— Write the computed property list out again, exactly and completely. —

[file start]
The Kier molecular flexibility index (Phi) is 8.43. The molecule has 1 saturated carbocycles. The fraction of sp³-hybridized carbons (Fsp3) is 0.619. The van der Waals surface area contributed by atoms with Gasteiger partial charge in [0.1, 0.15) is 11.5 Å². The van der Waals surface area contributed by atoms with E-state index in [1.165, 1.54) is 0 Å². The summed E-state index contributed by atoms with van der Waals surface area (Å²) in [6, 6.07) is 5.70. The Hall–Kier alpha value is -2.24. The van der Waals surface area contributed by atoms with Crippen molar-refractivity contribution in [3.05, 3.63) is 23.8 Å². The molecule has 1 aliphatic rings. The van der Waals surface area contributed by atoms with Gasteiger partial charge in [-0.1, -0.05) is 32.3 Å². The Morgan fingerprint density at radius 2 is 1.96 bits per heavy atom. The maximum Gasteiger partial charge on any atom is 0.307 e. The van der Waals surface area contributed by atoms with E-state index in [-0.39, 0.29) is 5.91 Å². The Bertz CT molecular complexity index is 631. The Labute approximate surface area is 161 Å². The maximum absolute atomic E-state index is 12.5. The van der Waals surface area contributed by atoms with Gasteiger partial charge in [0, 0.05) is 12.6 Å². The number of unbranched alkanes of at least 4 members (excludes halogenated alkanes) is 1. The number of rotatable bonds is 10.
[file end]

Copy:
The Kier molecular flexibility index (Phi) is 8.43. The molecule has 1 saturated carbocycles. The fraction of sp³-hybridized carbons (Fsp3) is 0.619. The van der Waals surface area contributed by atoms with Gasteiger partial charge in [0.1, 0.15) is 11.5 Å². The van der Waals surface area contributed by atoms with E-state index in [1.165, 1.54) is 0 Å². The summed E-state index contributed by atoms with van der Waals surface area (Å²) in [6, 6.07) is 5.70. The Hall–Kier alpha value is -2.24. The van der Waals surface area contributed by atoms with Crippen molar-refractivity contribution in [3.05, 3.63) is 23.8 Å². The molecule has 1 aliphatic rings. The van der Waals surface area contributed by atoms with Gasteiger partial charge in [-0.1, -0.05) is 32.3 Å². The Morgan fingerprint density at radius 2 is 1.96 bits per heavy atom. The maximum Gasteiger partial charge on any atom is 0.307 e. The van der Waals surface area contributed by atoms with E-state index in [-0.39, 0.29) is 5.91 Å². The Bertz CT molecular complexity index is 631. The Labute approximate surface area is 161 Å². The maximum absolute atomic E-state index is 12.5. The van der Waals surface area contributed by atoms with Gasteiger partial charge in [0, 0.05) is 12.6 Å². The number of unbranched alkanes of at least 4 members (excludes halogenated alkanes) is 1. The number of rotatable bonds is 10.